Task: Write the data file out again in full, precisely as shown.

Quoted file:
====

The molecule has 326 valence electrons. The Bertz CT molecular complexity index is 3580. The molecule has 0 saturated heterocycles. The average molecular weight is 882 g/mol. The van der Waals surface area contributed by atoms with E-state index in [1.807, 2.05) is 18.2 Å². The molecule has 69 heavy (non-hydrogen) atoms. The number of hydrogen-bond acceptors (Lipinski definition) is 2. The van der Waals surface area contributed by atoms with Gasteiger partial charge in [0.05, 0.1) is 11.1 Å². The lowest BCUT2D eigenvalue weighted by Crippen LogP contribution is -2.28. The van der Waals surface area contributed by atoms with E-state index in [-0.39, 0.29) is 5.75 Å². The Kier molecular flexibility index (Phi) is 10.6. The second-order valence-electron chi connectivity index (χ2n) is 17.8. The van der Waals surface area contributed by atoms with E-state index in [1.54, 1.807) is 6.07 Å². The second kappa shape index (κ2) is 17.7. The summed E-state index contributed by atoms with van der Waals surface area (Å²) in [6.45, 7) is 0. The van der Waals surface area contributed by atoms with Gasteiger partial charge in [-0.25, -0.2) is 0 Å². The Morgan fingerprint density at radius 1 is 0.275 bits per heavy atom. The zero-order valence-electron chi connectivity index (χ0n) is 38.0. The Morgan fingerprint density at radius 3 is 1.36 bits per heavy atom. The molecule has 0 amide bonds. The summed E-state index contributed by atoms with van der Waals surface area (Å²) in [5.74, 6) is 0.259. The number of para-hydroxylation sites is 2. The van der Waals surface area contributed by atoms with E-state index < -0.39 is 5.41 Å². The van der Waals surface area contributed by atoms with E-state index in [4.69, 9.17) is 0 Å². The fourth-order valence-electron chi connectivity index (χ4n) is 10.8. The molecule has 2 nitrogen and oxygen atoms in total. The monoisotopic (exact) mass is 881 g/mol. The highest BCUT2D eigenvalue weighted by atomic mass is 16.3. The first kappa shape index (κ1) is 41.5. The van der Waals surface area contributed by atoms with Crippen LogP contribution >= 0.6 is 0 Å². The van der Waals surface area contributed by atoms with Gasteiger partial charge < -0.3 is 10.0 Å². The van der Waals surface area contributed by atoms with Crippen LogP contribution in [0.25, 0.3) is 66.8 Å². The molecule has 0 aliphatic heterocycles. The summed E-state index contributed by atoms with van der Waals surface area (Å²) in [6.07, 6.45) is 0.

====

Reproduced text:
The molecule has 326 valence electrons. The Bertz CT molecular complexity index is 3580. The molecule has 0 saturated heterocycles. The average molecular weight is 882 g/mol. The van der Waals surface area contributed by atoms with E-state index in [1.807, 2.05) is 18.2 Å². The molecule has 69 heavy (non-hydrogen) atoms. The number of hydrogen-bond acceptors (Lipinski definition) is 2. The van der Waals surface area contributed by atoms with Gasteiger partial charge in [0.05, 0.1) is 11.1 Å². The lowest BCUT2D eigenvalue weighted by Crippen LogP contribution is -2.28. The van der Waals surface area contributed by atoms with E-state index in [-0.39, 0.29) is 5.75 Å². The Kier molecular flexibility index (Phi) is 10.6. The second-order valence-electron chi connectivity index (χ2n) is 17.8. The van der Waals surface area contributed by atoms with E-state index in [1.54, 1.807) is 6.07 Å². The second kappa shape index (κ2) is 17.7. The summed E-state index contributed by atoms with van der Waals surface area (Å²) in [6.45, 7) is 0. The van der Waals surface area contributed by atoms with Gasteiger partial charge in [-0.25, -0.2) is 0 Å². The Morgan fingerprint density at radius 1 is 0.275 bits per heavy atom. The zero-order valence-electron chi connectivity index (χ0n) is 38.0. The Morgan fingerprint density at radius 3 is 1.36 bits per heavy atom. The molecule has 0 amide bonds. The summed E-state index contributed by atoms with van der Waals surface area (Å²) in [5.74, 6) is 0.259. The number of para-hydroxylation sites is 2. The van der Waals surface area contributed by atoms with E-state index < -0.39 is 5.41 Å². The van der Waals surface area contributed by atoms with E-state index in [4.69, 9.17) is 0 Å². The fourth-order valence-electron chi connectivity index (χ4n) is 10.8. The molecule has 2 nitrogen and oxygen atoms in total. The monoisotopic (exact) mass is 881 g/mol. The highest BCUT2D eigenvalue weighted by atomic mass is 16.3. The first kappa shape index (κ1) is 41.5. The van der Waals surface area contributed by atoms with Crippen LogP contribution >= 0.6 is 0 Å². The van der Waals surface area contributed by atoms with Gasteiger partial charge < -0.3 is 10.0 Å². The van der Waals surface area contributed by atoms with Crippen LogP contribution in [0.25, 0.3) is 66.8 Å². The molecule has 0 aliphatic heterocycles. The summed E-state index contributed by atoms with van der Waals surface area (Å²) in [6.07, 6.45) is 0.